Sony has dropped its not-a-netbook Vaio P into a vat of candy-colored paint, tossed in an accelerometer, a 3G chipset, GPS, a compass and a pair of touchpads and given it a good shake. Amazingly, given this low-tech approach to R&D, the new P turned out pretty good.
The Vaio P, now officially dubbed a notebook by Sony’s PR team, is the familiar purse-sized computer we’ve come to know and ignore: It runs Windows 7 on it’s too-small 8-inch 1600×768 screen via the ultra-mobile Atom Z540 chip (with Intel GMA 500 graphics), 64GB SSD and 2GB RAM, and it eschews a trackpad in favor of a nubbin. The new hardware certainly takes it into the iPad/iPhone/Android league of portability, with the compass, GPS and 3G hooking up with turn-by-turn navigation.
In fact, you can even wander down the street and use the Vaio P as you obliviously bump into fellow pedestrians, just like you can with a cellphone, thanks to an optical trackpad and mouse buttons either side of the screen, for “two-handed operation while standing or walking.” The cellphone/iPad comparisons fall down with the battery life. Sony claims just five hours, which should be halved to get the real time. You can, if you like, pop on a bigger pack for double the life.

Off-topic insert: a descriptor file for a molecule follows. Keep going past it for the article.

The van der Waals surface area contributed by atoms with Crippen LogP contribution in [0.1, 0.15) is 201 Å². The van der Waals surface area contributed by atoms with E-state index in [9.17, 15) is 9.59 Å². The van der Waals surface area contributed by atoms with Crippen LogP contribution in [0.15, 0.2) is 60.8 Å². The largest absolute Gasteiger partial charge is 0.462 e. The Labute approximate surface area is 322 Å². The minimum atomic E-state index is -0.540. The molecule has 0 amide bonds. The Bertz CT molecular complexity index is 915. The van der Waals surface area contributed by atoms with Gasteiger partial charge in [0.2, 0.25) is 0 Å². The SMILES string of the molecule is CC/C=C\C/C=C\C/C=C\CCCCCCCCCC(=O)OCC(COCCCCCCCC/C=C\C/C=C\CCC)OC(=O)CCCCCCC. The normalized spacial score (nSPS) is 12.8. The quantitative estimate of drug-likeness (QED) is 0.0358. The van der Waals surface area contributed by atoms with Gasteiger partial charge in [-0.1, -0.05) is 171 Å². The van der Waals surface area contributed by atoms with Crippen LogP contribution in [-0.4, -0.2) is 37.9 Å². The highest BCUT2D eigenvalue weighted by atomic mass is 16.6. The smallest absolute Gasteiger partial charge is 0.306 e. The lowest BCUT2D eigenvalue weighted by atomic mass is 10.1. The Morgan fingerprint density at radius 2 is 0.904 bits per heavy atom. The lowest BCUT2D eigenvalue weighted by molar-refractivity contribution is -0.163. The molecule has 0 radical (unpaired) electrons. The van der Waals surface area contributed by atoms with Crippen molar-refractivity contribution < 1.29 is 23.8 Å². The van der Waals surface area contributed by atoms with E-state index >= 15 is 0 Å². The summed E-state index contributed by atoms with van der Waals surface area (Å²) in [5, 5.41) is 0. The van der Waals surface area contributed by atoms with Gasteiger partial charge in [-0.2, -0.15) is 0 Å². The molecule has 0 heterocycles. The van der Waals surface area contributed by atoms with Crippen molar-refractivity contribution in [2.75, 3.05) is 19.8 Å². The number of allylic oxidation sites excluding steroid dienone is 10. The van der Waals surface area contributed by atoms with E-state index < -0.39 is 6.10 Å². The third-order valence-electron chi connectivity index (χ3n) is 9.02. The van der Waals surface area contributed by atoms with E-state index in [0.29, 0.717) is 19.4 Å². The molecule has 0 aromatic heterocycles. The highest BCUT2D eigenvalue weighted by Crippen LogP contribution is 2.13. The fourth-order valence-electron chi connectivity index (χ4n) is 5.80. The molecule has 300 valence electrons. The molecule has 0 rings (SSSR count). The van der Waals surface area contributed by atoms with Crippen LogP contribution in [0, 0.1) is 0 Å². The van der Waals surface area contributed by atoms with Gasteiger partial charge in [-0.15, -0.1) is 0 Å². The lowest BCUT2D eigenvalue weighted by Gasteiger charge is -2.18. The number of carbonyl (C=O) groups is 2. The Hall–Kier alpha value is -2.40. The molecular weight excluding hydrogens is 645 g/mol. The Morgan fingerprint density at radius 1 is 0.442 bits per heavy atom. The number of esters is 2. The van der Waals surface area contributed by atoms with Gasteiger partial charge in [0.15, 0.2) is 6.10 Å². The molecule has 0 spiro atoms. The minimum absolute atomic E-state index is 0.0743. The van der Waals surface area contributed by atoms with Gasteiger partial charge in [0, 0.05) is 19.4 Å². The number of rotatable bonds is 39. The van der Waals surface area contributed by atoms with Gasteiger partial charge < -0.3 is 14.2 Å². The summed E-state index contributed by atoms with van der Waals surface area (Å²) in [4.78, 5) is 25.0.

Finally, the accelerometer will also flip pages as you turn the Vaio P on its side, which will let you read it like a book. A very tall and thin book, but you get the idea.
The new Vaio P will be available in June, price to be decided. Given that the current 64GB model is $1000, Sony might want to lower the price to a more iPad-competitive level. Then again, an extra $200 for a keyboard and crappy battery life might be just what some people are looking for.
Press release [Sony]
First Look: Sony Vaio P Series Lifestyle PC
Just Why Isn't the Sony Vaio P a Netbook?
Video: Sony's Svelte Vaio P Runs OS X
Source: Gadget Lab